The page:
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Woman with hearing loss gets hearing aid to slow down her dementia and completes a puzzle.

Your brain can be benefited by dealing with your loss of hearing. At least, that’s according to a new study by a group of analysts out of the University of Manchester. Over the period of around 20 years (1996 to 2014), nearly 2000 individuals were studied by these researchers. The attention-getting findings? Treating your hearing loss can delay dementia by up to 75%.

That’s a considerable number.

But still, it’s not really all that unexpected. That’s not to detract from the significance of the finding, of course, that type of statistical connection between hearing loss treatment and the fight against dementia is important and shocking. But the information we already have aligns well with these findings: treating your hearing loss is vital to slowing cognitive decline as you age.

How am I Impacted by This Research?

You can’t always believe the information presented in scientific research because it can in many cases be contradictory. The reasons for that are long, varied, and not very pertinent to our topic here. The bottom line is: yet further proof, this research reveals untreated hearing loss can lead to or worsen cognitive decline including dementia.

So what does this indicate for you? It’s very simple in some ways: you should set up an appointment with us immediately if you’ve observed any loss of hearing. And, if you require a hearing aid, you should absolutely start wearing that hearing aid as directed.

Hearing Aids Help Prevent Dementia When You Wear Them Regularly

Regrettably, not everyone falls directly into the practice of wearing a prescribed pair of hearing aids. Some of the reasons why are:

  • The hearing aid doesn’t feel like it works the way it should. Many people need to have their settings adjusted, and calibration problems are definitely something that can be addressed by our hearing specialists.
  • You’re worried about how hearing aids appear. Nowadays, we have lots of styles available which may amaze you. Some models are so discreet, you might not even see them.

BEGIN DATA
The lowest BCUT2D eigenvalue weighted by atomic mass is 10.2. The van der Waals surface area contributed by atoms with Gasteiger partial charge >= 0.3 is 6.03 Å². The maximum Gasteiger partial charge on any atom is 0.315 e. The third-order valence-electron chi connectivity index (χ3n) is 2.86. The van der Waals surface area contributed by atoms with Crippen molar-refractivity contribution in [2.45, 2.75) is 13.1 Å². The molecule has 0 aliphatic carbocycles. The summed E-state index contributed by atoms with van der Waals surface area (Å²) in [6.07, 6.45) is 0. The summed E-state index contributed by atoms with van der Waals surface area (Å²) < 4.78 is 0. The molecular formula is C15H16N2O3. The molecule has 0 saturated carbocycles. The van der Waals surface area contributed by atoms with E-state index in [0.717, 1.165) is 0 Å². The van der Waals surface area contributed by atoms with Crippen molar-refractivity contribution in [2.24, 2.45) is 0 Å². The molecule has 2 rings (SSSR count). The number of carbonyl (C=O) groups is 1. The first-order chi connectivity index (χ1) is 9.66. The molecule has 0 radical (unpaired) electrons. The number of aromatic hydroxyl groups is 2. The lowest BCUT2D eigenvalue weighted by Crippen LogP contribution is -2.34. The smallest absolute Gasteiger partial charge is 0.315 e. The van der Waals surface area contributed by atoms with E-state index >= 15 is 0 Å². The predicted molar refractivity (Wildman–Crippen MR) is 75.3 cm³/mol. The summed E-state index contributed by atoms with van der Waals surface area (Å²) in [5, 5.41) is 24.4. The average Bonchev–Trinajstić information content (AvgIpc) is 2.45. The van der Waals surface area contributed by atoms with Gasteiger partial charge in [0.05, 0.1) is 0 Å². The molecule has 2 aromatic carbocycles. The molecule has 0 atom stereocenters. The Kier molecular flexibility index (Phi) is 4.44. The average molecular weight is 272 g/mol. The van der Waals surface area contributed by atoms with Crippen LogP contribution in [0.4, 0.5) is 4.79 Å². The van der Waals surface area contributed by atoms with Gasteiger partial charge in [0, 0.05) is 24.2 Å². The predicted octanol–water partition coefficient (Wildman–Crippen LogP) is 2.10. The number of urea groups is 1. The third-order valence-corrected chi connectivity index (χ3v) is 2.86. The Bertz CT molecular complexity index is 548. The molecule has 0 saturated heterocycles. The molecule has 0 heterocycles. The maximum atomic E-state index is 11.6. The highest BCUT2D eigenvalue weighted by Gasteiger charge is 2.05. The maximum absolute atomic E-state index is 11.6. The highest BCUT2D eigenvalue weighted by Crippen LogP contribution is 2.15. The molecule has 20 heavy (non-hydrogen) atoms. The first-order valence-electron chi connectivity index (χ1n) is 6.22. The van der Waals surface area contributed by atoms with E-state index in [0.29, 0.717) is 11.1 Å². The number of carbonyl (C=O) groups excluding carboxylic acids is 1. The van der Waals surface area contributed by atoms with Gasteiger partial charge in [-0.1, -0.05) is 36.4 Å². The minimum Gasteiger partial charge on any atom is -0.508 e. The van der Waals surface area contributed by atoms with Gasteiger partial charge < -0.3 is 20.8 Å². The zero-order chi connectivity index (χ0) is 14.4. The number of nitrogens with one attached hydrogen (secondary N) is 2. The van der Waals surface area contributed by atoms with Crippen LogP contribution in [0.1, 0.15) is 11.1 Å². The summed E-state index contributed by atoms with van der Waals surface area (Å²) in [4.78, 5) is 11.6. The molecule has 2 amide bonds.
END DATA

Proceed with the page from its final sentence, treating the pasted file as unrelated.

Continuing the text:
• It’s hard to make out voices. In many situations, it takes time for your brain to adjust to hearing voices again. We can recommend things to do to help make this process go more smoothly, like reading along with a book recording.
  • The hearing aid doesn’t feel as if it fits comfortably. If you are suffering from this issue, please get in touch with us. They can fit better and we’re here to help.

Clearly wearing your hearing aids is crucial to your health and future mental abilities. If you’re trying to cope with any of the above, come see us for an adjustment. Consulting your hearing specialist to make sure your hearing aids are working for you is just part of the process and it calls for time and patience.

It’s more important than ever to manage your hearing loss especially in the light of the new evidence. Be serious about the treatment because hearing aids are protecting your hearing and your mental health.

Dementia And Hearing Aids, What’s The Connection?, What’s The Relationship?

So why are these two conditions dementia and hearing loss even linked in the first place? Social solitude is the leading theory but experts are not completely sure. Some people, when faced with loss of hearing, become less socially involved. Sensory stimulation is the basis of another theory. Over the years, if a person loses sensory stimulation, such as hearing loss, the brain gets less activity which then results in mental decline.

You hear better when you wear your hearing aid. And that can help keep your brain active, offering a more robust natural safeguard against dementia and cognitive decline. That’s why treating hearing loss can slow dementia by up to 75% percent and why it shouldn’t be surprising that there is a connection between the two.